Are you underestimating your marketing costs?

Setting a marketing budget and estimating costs is always challenging.Hand filling jar with coins.

Often when we think of the word ‘cost’ we think in terms of money – dollars and cents.

In terms of marketing, we may think of cost as the fee to book the newspaper ad or the cost to have a display at a health fair.  But let’s take a moment and think about some other types of costs.

Indirect costs, the cost of your time and opportunity costs are less obvious but still important to consider.  These are the ones that often get missed, and leave us underestimating marketing costs.

Direct vs Indirect

Think of direct costs as those expenses you are completely aware of.  They are obvious.  You took time to consider them.

Indirect costs are often those where you go….”oh yeah… I hadn’t thought of that!”  These are the costs that are a little less obvious and may appear out of nowhere.

Example 1 – A Conference Booth

For example, you decide to have a display at a regional Mom’s conference.  You are a nutritionist who specializes in allergies in young children and it seems like a great fit.  You sign the agreement, and send the booth fee of $250.

A couple of weeks later you start planning what your booth will look like.  You decide to create a banner.  There is a great tablecloth at the home décor store that will complement your look exactly.  How will people remember you – maybe a postcard?  Don’t forget the money spent on lunch, parking and transportation costs.

The banner, tablecloth, signage, pens, postcards and other items are what I would consider indirect costs.

Example 2 – Social Media

For the second example, let’s think about your social media profiles.  You are a busy organic farmer – you rarely have time to stop and sit down in front of your computer.  Without your mobile phone, you would be hard pressed to take photos then find the time to download them and post them.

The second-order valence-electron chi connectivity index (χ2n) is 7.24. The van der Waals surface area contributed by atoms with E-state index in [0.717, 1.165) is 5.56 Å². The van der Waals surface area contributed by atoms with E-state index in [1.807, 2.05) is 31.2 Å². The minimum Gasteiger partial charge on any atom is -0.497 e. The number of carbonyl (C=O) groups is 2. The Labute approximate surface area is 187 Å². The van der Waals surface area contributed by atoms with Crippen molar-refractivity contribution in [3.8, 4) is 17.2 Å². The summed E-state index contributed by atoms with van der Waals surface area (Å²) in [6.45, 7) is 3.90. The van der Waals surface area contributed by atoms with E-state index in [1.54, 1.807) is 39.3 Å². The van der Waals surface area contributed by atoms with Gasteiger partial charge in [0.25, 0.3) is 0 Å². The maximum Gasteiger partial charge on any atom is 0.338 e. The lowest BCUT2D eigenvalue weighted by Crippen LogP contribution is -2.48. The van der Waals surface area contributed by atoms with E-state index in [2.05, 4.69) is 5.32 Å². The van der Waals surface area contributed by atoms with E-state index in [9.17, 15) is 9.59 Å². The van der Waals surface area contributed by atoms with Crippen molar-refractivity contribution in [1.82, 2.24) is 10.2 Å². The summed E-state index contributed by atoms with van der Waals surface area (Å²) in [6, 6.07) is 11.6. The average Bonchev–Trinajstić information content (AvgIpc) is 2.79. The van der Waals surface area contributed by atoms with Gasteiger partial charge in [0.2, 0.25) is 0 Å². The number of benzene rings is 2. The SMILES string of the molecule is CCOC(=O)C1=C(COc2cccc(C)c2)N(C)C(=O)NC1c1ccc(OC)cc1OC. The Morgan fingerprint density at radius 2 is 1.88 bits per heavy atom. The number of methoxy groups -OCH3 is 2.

The cost of your phone, and the resulting monthly fees are now an indirect marketing cost.  Perhaps you use your phone for other business purposes as well, but consider at least some of those mobile phone costs as related to marketing.


Think through each step of how a promotion will be completed.  Try to predict as many costs as possible. 

Budget for unexpected costs. 

Keep records of all costs even the unexpected ones.

Recognize that as you become better at recognizing costs, you’ll likely consider more of the ‘indirect’ costs as direct costs.

Time Cost

One of the things about marketing these days is that there is a wealth of low to no cost ways to market your business.  Social media is again a great example.  For no cost you can have a Facebook or Twitter account and reach hundreds to thousands of potential customers.

However, it will take time (lots) to have a successful social media presence.  It will take time to

  • decide what you want to focus on
  • get the necessary photos
  • write and edit what you will say
  • respond to comments
  • analyze results

There is a time cost to any marketing initiative – including events, publicity, e-newsletters and blogging.


Track the time you spend on marketing. 

Watch for ways to be more effective with your marketing time.  For example, practice re-using your content.  Once you have written a blog post – pull Tweets and Facebook posts from it.

Opportunity Cost

This is the cost of not doing something.  If you decide to not attend the Mom’s conference or not have a Facebook profile, how many leads or sales will you miss out on?

This is a very subjective cost and hard to define.   Experience from similar promotions in the past can help you predict.


Recognize that businesses market for a reason – to grow their sales.  Although it is important to choose efforts carefully, if you don’t do any marketing or your marketing efforts get sidelined there is an opportunity cost.

The main lesson… being aware of ALL of your costs helps you make better, more informed decisions!

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